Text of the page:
Ladytron: Time’s Arrow Album Review

Two years ago, Ladytron’s immortal “Seventeen” briefly went viral on TikTok. The track came out back in 2002—before many of the platform’s users had even been born—yet the Liverpool band’s brittle, dead-eyed electroclash struck a nerve. A barbed indictment of exploitation rendered in icy electronics, “Seventeen” was ahead of its time in sound and lyrics, paving the way for over a decade of darkly enveloping electro pop. In 2019, following an eight-year break, Ladytron returned with an agitated, apocalyptic self-titled album that cleared the table for a new era. Now, on their seventh album, Time’s Arrowthe band reaches for a lighter sound, with bright production, effervescent synths, and impressionistic lyrics that home in on the unrelenting march of time.

The production on Time’s Arrow renders escapism in gleaming tones. On “The Night,” over an upbeat groove and glowing synths, vocalist Helen Marnie takes a nocturnal trip that spins out of control; it maintains their seductive edge while morphing into one of the most joyfully straightforward pop songs in their catalog. The band’s music works best in this propulsive mode: On the chiming standout “Faces,” Marnie’s lyrical repetition lends a throbbing pulse that accelerates alongside glassy synth lines. On the anthemic and shoegaze-y “California,” a downcast love letter to the state, distorted guitars and sturdy drums dial things up before dissipating beneath Marnie’s ethereal chorus. “California, make us happy,” she intones, letting the words drift weightlessly.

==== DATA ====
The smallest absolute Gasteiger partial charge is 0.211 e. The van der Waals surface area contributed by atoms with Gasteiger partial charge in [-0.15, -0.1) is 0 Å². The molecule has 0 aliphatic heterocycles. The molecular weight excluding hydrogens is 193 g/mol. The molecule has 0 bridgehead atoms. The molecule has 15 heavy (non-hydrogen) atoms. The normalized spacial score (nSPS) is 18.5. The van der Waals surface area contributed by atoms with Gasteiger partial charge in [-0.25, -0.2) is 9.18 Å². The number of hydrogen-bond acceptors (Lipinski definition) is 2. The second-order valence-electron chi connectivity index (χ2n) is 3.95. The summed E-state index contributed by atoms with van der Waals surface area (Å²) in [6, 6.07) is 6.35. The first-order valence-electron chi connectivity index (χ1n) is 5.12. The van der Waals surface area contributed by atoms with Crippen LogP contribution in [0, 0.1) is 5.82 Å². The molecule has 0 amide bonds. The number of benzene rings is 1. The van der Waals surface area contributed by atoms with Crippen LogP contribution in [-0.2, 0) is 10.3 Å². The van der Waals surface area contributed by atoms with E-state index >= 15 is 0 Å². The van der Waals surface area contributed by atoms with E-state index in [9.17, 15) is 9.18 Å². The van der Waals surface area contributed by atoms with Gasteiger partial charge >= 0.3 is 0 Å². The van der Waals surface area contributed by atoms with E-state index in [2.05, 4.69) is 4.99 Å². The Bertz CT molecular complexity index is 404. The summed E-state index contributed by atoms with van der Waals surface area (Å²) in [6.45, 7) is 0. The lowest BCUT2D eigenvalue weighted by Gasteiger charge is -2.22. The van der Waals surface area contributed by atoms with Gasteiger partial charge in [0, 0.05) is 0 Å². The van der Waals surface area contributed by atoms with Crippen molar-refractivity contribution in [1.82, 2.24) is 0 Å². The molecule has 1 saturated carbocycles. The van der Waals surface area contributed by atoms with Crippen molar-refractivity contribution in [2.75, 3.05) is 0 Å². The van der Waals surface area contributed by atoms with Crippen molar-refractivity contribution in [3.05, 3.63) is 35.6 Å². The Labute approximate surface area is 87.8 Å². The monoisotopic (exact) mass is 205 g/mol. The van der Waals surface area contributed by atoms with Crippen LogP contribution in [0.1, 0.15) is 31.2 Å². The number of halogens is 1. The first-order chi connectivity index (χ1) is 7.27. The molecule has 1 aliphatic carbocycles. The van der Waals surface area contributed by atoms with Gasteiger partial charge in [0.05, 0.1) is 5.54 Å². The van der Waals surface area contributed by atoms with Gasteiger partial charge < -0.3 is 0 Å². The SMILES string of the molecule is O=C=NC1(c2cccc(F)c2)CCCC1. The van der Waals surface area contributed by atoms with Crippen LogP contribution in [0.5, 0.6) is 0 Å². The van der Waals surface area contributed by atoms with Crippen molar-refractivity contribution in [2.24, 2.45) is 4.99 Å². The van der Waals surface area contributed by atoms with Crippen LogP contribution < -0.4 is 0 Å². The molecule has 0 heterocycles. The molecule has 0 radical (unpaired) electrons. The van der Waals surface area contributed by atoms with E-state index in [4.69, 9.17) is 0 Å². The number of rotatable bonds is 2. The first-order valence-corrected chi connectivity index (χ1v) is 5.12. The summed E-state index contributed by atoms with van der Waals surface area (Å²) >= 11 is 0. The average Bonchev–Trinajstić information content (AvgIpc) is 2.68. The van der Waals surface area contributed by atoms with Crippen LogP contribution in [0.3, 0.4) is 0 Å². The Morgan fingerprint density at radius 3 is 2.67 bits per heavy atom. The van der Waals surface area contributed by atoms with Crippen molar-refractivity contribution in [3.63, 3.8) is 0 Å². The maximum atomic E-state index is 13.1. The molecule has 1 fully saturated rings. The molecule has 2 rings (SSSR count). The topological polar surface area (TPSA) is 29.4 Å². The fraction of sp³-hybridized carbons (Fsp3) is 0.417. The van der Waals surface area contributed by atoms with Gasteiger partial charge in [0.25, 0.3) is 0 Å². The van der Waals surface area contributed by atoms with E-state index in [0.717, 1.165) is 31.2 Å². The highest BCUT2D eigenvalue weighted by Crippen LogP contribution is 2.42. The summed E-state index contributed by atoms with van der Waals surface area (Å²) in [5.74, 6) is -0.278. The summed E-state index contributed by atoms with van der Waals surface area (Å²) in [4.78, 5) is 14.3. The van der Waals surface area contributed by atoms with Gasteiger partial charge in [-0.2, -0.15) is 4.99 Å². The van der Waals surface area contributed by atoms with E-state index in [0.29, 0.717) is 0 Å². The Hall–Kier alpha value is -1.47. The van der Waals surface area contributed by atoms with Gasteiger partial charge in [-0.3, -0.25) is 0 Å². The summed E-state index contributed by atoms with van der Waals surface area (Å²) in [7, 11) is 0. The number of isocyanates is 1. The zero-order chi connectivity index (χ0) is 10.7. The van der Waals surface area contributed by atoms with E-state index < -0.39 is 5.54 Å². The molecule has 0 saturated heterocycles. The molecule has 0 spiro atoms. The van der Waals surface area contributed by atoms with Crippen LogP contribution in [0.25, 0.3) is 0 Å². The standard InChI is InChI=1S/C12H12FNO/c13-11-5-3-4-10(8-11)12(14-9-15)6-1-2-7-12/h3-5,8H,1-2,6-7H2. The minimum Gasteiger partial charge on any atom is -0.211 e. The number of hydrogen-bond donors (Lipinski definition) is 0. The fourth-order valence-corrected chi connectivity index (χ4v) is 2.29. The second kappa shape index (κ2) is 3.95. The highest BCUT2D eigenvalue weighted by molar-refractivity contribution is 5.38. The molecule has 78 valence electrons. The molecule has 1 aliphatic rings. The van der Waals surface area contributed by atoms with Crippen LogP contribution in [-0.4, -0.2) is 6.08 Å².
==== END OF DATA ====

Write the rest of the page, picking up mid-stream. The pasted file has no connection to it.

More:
Evocative images recur throughout Time’s Arrow, which is full of flashing lights, water, and dreams that offer mesmerizing spaces for getting lost. “Flight From Angkor” revolves around a slow build of oscillating synth lines and clanging guitar, laying down an unsettled backdrop for Mira Aroyo’s gentle voice; memory, she sings, is a “hall of mirrors echoing for years.” Experiencing time as a one-directional force provides the album’s throughline, a theme that works in concert with the music’s swirling, atmospheric moods. The cinematic title track drives it home best: Set against jagged, feedback-heavy production and a menacing synth, Aroyo’s vocals grow increasingly restless, matching time’s irrepressible flow forward.

Time’s Arrow‘s consistency also works against it. The record’s more placid songs bleed together: “The Dreamers” is a gauzy, shiftless ballad that circles a static chord progression and vague lyrics, while “Sargasso Sea,” a largely instrumental track that follows it, evaporates just as it starts to build toward a climax. “Misery Remember Me” fares better, a song that doesn’t wallow in the titular misery as much as sunbathe and luxuriate in it. Expressive washes of guitar and drums provide a warm, delicate comfort for the torment, captured in Marnie’s rich, layered vocals. Like the best songs on Time’s Arrowit proves just how intoxicating Ladytron’s enduring brand of atmospheric synth pop can be.

All products featured on Pitchfork are independently selected by our editors. However, when you buy something through our retail links, we may earn an affiliate commission.

Leave a Comment

Your email address will not be published. Required fields are marked *

%d bloggers like this: